I’ve been mostly staying home, kicking back for the last couple of weeks. I cooked goodies for Christmas and fresh turnip greens with turnips and black-eyed peas for New Years, and I’ve planted a lot of daffodils, but mostly I’ve just goofed off. I watched some television shows I’d never seen before. Spellbound, I watched a whole evening of Oddities, where really strange people buy and sell really strange stuff, and Pickers, where a couple of guys travel the country looking in old garages for oddball stuff they can buy and sell and another of Storage Wars, where teams of professional scroungers fight over somebody else’s abandoned storage locker stuff. I watched a half dozen poor miserable hoarders struggle to hang on to their mess while the people who loved them tried to get them to turn loose. I was fascinated with all the stuff being bought and sold on the first three shows. Interesting stuff, but none of it was anything anybody needed. But at least they kept it moving. The bigger problem with the hoarders is that they just bought stuff. Or scrounged it. And never let anything go, until it just took over their lives, and finally owned them.
Then yesterday I saw this link on Donna Rinn’s facebook profile to a page called 7 Ways to Simple Living With Less by Joshua Becker. “Three years ago,” his page says, “his typical, suburban family of four made the decision to minimize their possessions, declutter their home, and simplify their lives. In so doing, they discovered countless real-life benefits of living with less.” His website and Facebook pages, as well as his ebooks give tips and cheerful encouragement towards simplifying ones life.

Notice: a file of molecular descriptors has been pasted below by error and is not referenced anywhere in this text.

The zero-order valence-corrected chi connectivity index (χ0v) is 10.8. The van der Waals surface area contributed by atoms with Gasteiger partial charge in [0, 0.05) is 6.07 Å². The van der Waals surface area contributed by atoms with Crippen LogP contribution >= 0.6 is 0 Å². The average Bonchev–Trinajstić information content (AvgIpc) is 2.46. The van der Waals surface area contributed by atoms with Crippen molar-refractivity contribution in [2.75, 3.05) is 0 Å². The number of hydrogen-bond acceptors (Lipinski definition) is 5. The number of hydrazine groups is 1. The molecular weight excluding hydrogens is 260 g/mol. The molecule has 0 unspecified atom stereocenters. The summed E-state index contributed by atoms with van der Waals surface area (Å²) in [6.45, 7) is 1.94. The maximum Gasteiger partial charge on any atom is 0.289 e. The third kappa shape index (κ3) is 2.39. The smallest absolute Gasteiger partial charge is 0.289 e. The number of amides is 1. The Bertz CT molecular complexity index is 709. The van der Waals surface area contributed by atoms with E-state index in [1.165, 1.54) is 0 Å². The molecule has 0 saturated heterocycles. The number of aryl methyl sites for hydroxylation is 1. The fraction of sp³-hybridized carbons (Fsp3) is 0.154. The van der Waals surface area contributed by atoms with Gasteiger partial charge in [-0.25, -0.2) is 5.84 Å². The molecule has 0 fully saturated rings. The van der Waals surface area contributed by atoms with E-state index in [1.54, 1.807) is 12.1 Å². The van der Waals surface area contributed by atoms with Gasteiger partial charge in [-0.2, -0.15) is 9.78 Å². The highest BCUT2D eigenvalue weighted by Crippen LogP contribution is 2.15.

I’ve given simple living a lot of thought, and sometimes tried to aim at it. I live in the country in a very small house. I subscribe to Mother Earth News and dream of living in the sustainable way they advocate. I would be embarrassed for you to see how many books I have piled up around here on how to simplify. I gave away a lot of stuff when I moved here,but immediately began replacing it. And in a little house, it doesn’t take long to have more stuff than you have places to put it.
Watching all those television shows gave me a huge overdose of “stuff,” and I was reminded how much of it is useless and what it does to some people. Stuff can eat you alive. It can paralyze you. I’ve shed a lot of it through the years, but I still carry a pretty good load of stuff I don’t need, and don’t even enjoy. Reading Josh Becker’s writings was a breath of fresh air, and inspiration to shed a bunch more stuff. I went to Amazon and bought his ebook, called Simplify. It is excellent. I am inspired. I’m going to change. I’m getting rid of a bunch more stuff. I’m going to get it down to the point I have a place for everything I keep. This is going to be made easier for me by the great work Faith in Action and Becky’s Closet are doing right here in Malakoff. They know how to do good with the stuff I’ve been hoarding, that has just been getting in my way. I’m going to give them a lot more stuff. I’m going to help them in any way I can.
Here is a disclaimer: the home I most enjoying visiting is chock full of stuff—wonderful eclectic stuff, lovingly collected and cared for. It would be a crime for that homeowner to get rid of one thing. Your home may be like that, too. But I do believe most of us would be much better off if we thinned down a bunch.
If you find this a little bit interesting, you can find more information at www.becomingminimalist.com. You will find lots of ideas and encouragement there. You can get his ebooks on Amazon.com. And if you want a real book, I have several I can loan you.
Maybe we can start a support group.